Ambassador Robert C. Barber’s presentation at the Celebration of Inquiry challenged others to think of unique ways to create and use renewable energy.
Barber, who has been ambassador since January 2015, met opposition when first nominated by President Obama in October 2013.
A former Massachusetts Super Lawyer, Barber was criticized for his perceived lack of experience, not only by members of the US Senate’s Foreign Relations Committee but by popular comedian Jon Stewart as well.
Barber was not phased by this hostility.
With previous experience working with the issues of start-up small and medium-sized companies as well as having raised over $2.9 million for President Obama’s campaigns, Barber expressed his belief that he was qualified for the position due to his ability to connect people with similar economic interests and goals.
Since given the opportunity, the ambassador has made tremendous effort in bettering both Iceland and America.
Barber said that both countries have something to learn from one another.
“Through these shared experiences, I’ve seen how both we as Americans have a lot to learn from Icelanders but also how Icelanders can learn a thing or two to learn from us,” said Barber. “Both can benefit from the way each approach and solve problems differently.”
According to Barber many studies shows that the most prevalent problem at hand is the immediate need for renewable energy due to the state of the environment.
With natural resources finite, Barber said that the necessity for renewable energy is prevalent.
“We have to come to terms with the reality that certain traditional, natural resources are finite and limited. It is important that we realize the need for renewable energy. So, I dare to be so bold as to suggest that we should constantly be asking: how can we do better?”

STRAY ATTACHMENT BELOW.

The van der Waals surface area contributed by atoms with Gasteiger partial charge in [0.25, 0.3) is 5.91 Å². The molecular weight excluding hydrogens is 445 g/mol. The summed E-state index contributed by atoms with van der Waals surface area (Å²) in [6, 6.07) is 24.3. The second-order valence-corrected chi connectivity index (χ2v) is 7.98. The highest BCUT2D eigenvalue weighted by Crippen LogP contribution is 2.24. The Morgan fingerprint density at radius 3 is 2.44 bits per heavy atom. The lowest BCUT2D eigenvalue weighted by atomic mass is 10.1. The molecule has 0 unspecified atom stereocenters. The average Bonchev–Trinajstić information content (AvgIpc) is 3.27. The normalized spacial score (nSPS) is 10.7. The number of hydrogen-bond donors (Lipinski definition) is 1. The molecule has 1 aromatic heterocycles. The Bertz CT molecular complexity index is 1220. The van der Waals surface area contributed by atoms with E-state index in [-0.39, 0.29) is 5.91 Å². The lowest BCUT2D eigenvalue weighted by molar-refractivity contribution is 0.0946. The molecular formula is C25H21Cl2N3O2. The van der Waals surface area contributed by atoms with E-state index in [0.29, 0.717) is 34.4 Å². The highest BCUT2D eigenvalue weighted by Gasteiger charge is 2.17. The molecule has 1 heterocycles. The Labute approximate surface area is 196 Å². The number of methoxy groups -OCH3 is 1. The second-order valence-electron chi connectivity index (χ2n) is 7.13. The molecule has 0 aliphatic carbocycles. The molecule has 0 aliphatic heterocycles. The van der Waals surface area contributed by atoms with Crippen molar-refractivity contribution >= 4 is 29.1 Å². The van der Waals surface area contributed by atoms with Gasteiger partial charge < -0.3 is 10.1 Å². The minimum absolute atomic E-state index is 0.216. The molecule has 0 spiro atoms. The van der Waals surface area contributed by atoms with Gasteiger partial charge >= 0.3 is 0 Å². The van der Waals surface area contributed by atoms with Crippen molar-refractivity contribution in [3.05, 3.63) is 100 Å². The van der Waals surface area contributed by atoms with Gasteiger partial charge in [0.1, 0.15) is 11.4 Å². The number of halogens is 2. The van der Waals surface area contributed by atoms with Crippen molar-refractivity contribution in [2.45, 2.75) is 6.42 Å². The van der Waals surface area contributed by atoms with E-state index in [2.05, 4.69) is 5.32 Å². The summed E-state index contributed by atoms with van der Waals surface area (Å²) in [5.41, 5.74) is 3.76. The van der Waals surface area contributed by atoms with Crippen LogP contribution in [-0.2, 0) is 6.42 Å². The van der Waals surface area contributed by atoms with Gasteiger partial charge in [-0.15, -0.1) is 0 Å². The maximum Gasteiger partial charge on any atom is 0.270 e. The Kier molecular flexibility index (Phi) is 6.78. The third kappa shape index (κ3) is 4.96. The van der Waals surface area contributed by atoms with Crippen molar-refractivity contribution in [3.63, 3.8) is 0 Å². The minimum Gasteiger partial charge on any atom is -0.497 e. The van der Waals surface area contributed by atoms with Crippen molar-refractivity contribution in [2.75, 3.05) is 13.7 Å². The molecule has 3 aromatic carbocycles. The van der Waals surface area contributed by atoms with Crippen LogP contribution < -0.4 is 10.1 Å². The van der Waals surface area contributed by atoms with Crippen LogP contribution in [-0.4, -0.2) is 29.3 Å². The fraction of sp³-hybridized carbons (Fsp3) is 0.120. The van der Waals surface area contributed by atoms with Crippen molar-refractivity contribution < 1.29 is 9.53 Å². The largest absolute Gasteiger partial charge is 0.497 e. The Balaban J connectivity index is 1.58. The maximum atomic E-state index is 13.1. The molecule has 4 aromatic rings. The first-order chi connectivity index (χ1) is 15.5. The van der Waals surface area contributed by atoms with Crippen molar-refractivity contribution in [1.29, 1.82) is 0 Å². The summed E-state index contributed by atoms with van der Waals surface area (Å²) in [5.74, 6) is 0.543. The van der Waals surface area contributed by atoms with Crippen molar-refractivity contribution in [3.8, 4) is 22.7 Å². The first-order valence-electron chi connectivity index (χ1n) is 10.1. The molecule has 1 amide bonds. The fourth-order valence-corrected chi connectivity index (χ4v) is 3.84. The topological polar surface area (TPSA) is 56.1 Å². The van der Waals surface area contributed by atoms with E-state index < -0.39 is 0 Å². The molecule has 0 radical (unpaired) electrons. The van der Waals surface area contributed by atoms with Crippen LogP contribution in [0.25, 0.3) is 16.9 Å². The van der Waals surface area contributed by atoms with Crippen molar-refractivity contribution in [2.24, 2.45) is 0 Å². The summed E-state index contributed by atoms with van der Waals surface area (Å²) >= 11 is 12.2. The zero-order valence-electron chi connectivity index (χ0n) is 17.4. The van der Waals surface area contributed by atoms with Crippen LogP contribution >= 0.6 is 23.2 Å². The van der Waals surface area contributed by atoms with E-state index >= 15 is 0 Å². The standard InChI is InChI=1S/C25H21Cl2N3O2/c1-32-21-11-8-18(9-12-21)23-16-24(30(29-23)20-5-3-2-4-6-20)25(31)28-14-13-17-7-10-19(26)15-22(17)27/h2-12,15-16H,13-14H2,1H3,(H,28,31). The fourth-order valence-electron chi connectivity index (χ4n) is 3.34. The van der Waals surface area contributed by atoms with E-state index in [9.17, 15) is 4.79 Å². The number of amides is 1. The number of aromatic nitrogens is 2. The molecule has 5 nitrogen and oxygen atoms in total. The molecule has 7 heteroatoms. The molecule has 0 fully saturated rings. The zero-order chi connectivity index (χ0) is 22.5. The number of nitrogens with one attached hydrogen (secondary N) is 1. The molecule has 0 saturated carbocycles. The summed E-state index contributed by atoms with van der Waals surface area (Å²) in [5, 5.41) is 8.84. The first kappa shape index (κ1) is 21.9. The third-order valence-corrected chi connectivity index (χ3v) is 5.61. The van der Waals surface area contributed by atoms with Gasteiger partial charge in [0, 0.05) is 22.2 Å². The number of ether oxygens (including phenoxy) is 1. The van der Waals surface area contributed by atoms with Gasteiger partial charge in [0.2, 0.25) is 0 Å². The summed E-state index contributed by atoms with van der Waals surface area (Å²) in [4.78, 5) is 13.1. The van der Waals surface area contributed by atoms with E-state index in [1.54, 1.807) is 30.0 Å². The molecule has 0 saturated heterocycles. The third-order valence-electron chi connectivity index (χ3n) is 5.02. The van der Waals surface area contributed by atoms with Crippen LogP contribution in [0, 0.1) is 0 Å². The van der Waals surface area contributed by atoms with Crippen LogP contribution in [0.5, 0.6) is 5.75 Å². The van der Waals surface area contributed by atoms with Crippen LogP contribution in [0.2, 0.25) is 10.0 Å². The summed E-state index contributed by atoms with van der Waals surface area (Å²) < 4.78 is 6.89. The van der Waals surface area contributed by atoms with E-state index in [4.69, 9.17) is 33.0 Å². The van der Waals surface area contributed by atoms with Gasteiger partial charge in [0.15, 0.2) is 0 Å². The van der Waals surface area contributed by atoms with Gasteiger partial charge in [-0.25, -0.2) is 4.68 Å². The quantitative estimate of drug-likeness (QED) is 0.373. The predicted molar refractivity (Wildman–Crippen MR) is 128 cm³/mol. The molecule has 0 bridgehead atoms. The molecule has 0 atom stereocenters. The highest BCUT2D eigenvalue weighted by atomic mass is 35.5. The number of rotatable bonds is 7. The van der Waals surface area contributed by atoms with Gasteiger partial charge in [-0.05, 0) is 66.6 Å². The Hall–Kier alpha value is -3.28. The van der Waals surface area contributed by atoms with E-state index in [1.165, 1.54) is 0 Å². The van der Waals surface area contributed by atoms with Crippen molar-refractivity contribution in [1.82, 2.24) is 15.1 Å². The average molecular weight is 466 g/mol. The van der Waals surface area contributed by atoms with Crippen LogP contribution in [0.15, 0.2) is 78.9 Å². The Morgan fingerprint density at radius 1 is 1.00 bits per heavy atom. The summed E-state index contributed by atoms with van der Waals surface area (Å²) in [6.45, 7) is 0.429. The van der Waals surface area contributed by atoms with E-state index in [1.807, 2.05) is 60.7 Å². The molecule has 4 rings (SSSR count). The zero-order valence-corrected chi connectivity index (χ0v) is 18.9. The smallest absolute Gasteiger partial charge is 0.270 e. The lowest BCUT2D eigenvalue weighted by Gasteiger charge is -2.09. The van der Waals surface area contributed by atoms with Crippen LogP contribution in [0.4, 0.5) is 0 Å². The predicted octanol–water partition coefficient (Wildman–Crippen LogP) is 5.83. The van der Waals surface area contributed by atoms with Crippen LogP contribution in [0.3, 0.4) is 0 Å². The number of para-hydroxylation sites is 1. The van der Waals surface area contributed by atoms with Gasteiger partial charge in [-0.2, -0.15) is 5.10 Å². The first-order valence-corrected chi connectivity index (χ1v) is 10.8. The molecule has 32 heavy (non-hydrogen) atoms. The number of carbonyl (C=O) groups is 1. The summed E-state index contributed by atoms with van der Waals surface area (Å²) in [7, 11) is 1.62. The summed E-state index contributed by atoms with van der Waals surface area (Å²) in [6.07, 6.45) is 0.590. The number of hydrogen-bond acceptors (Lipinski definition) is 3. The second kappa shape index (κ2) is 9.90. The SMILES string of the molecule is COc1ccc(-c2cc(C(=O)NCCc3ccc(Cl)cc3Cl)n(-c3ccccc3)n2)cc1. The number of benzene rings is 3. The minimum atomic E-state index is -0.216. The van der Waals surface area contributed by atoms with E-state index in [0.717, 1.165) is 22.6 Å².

According to the ambassador, Iceland is a pioneer in harnessing Earth’s energy through geothermal power production.
“As you already probably know, clean and renewable energy is nothing new to the Icelanders. In fact, Iceland’s first hydro power plant was built in 1904. Today there are 48 hydro-electric generating centers in the country and 5 major geo-power plants, which are publicly and privately owned, including the third largest geo-power plant in the world.”
Many statistics illustrate Iceland’s commitment to innovative renewable energy.
The National Energy Authority (NEA) of Iceland reported that in 2014, 85% of primary energy use in Iceland came from renewable resources, with 66% being geothermal energy.
With a lot of experience harnessing its own renewable energy resources, Barber said Iceland is now spreading it’s knowledge and capabilities to other parts of the world.
“The U.S. Icelandic firm called Reykjavick GeoThermal is now working with the government in Ethiopia to build Africa’s largest geothermal power plant, said Barber. “Together the U.S. and Iceland are working to invest in Africa as well as in a cleaner, more secure future for the people of Ethiopia.”
The ambassador said that this project will serve as a poster child for future partnerships.
“This project will serve as the foundation for future collaboration that will open doors for renewable energy projects around the world.”